Rejoicing mountain culture: G-B artists mesmerise visitors at Lok Mela

Published: June 10, 2011
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Musicians performing (left); The complex traditional embroidery of Hunza Valley (right). PHOTO: THE EXPRESS TRIBUNE

Musicians performing (left); The complex traditional embroidery of Hunza Valley (right). PHOTO: THE EXPRESS TRIBUNE

Musicians performing (left); The complex traditional embroidery of Hunza Valley (right). PHOTO: THE EXPRESS TRIBUNE
Musicians performing (left); The complex traditional embroidery of Hunza Valley (right). PHOTO: THE EXPRESS TRIBUNE
ISLAMABAD: 

Folk artists and craftsmen from Gilgit-Baltistan (G-B) who have actively participated in the ongoing Lok Mela enthralled visitors with their artwork and music on Thursday.

G-B has been at the crossroads of various civilizations for centuries, and is comprised of diversified cultural entities, ethnic groups and various social backgrounds. The region harbours diverse and endangered mountainous traditions, with people having a beautiful mix of lifestyles and attitudes, presenting a pluralistic society living together with peace and harmony for centuries.

The G-B pavilion consists of a contingent of 50 master craftsmen, folk artists, musicians and folk dancers. The contingent includes 16 craftsmen and craftswomen, including Sultana Iqbal, the most prominent master artisan displaying Hunza embroidery. Iqbal acquired the skill of cross-stitch embroidery from her mother at a very young age, and has displayed her talent at the festival on various occasions. The sophisticated and complex form of traditional embroidery of Hunza Valley contributes significantly to the rich culture of northern Pakistan, which has been kept alive by Iqbal. She has also transferred her skill and talent to hundreds of girls in the region, and received a medal for pride of performance from the president on Lok Virsa’s recommendation.

Other artisans displaying their works at G-B pavilion include Deedar Ali presenting rugs made from sheep wool and Nijahat Bibi displaying embroidery work.

A cultural night representing G-B culture and heritage was also held on Thursday where several artists and musicians including Jabir Khan Jabir, Sher Khan Nagri, Ghulam Bani, Jan Nisar, Fida Hussain, Manzoor, Hadi, Ikram, Pervez and Sher Baz showed their thrilling performances. The event was attended by a large number of people who enjoyed traditional music composed of local instruments including dadang (drum), damal (percussion), duff (a circular frame drum), surnai (flute), ghijak (fiddle), rubab and gabi (flute).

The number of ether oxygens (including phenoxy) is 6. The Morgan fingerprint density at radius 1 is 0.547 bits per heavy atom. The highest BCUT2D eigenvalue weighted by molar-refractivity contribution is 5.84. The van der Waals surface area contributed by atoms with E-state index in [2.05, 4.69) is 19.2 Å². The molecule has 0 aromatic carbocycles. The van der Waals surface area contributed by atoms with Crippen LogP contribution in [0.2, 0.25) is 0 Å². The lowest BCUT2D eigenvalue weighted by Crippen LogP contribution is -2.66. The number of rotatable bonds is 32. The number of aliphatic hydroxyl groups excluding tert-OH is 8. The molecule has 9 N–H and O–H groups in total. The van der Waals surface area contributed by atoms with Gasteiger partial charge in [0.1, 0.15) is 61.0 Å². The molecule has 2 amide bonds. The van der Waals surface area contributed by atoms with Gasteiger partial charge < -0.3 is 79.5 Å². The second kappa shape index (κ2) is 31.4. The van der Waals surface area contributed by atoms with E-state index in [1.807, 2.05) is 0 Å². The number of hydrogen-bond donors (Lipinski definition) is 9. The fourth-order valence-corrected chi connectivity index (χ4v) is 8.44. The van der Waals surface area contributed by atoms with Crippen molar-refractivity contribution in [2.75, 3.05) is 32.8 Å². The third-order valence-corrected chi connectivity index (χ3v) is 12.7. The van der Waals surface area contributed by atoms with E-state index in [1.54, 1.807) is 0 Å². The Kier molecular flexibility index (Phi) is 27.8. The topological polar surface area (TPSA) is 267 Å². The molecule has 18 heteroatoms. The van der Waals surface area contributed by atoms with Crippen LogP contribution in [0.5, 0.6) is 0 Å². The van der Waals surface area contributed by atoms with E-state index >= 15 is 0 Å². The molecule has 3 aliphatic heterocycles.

The festival started formally under the aegis of Lok Virsa (National Institute of Folk and Traditional Heritage) at Shakarparian on June 4, and continues to attract a large number of visitors. The visitors have welcomed the festival and appreciated Lok Virsa’s efforts for giving them an opportunity to enjoy the colourful and stunning performances of northern areas. Several other events have also been organised during the festival, which will conclude on June 12.

Published in The Express Tribune, June 10th, 2011.

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Reader Comments (1)

  • Dropscene
    Jun 10, 2011 - 7:01PM

    Colors of art and music in Pakistan seems a candle light in the dark. Pakistan’s folk art and culture is very beautiful and by promoting it Pakistan can uplift its image. Unfortunately the cameras and brains of our media is focused on chaos, conspiracies and blasts which is nothing but a nauseating factor. The enchanting sights and sounds are there but they are unheard and unseen, innocence and complacency is abundant but no one is ready to emulsify them. Recommend

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